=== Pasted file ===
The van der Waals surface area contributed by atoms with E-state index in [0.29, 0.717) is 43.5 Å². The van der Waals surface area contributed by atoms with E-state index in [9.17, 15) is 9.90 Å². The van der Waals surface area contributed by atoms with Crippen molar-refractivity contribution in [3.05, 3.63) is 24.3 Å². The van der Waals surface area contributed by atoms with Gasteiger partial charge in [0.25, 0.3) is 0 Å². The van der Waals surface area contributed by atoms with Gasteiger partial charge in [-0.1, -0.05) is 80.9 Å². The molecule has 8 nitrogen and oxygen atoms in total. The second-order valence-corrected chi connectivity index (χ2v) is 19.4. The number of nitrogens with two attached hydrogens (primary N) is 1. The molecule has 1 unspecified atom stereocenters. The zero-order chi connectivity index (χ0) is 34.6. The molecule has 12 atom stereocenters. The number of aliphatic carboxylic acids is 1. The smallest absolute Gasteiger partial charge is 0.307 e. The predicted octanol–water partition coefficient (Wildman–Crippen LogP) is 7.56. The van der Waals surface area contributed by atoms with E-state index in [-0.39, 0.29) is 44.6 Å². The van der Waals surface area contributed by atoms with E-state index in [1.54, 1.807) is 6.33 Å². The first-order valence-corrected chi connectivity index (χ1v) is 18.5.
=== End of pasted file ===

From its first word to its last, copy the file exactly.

The van der Waals surface area contributed by atoms with E-state index in [0.29, 0.717) is 43.5 Å². The van der Waals surface area contributed by atoms with E-state index in [9.17, 15) is 9.90 Å². The van der Waals surface area contributed by atoms with Crippen molar-refractivity contribution in [3.05, 3.63) is 24.3 Å². The van der Waals surface area contributed by atoms with Gasteiger partial charge in [0.25, 0.3) is 0 Å². The van der Waals surface area contributed by atoms with Gasteiger partial charge in [-0.1, -0.05) is 80.9 Å². The molecule has 8 nitrogen and oxygen atoms in total. The second-order valence-corrected chi connectivity index (χ2v) is 19.4. The number of nitrogens with two attached hydrogens (primary N) is 1. The molecule has 1 unspecified atom stereocenters. The zero-order chi connectivity index (χ0) is 34.6. The molecule has 12 atom stereocenters. The number of aliphatic carboxylic acids is 1. The smallest absolute Gasteiger partial charge is 0.307 e. The predicted octanol–water partition coefficient (Wildman–Crippen LogP) is 7.56. The van der Waals surface area contributed by atoms with E-state index in [-0.39, 0.29) is 44.6 Å². The van der Waals surface area contributed by atoms with E-state index in [1.54, 1.807) is 6.33 Å². The first-order valence-corrected chi connectivity index (χ1v) is 18.5.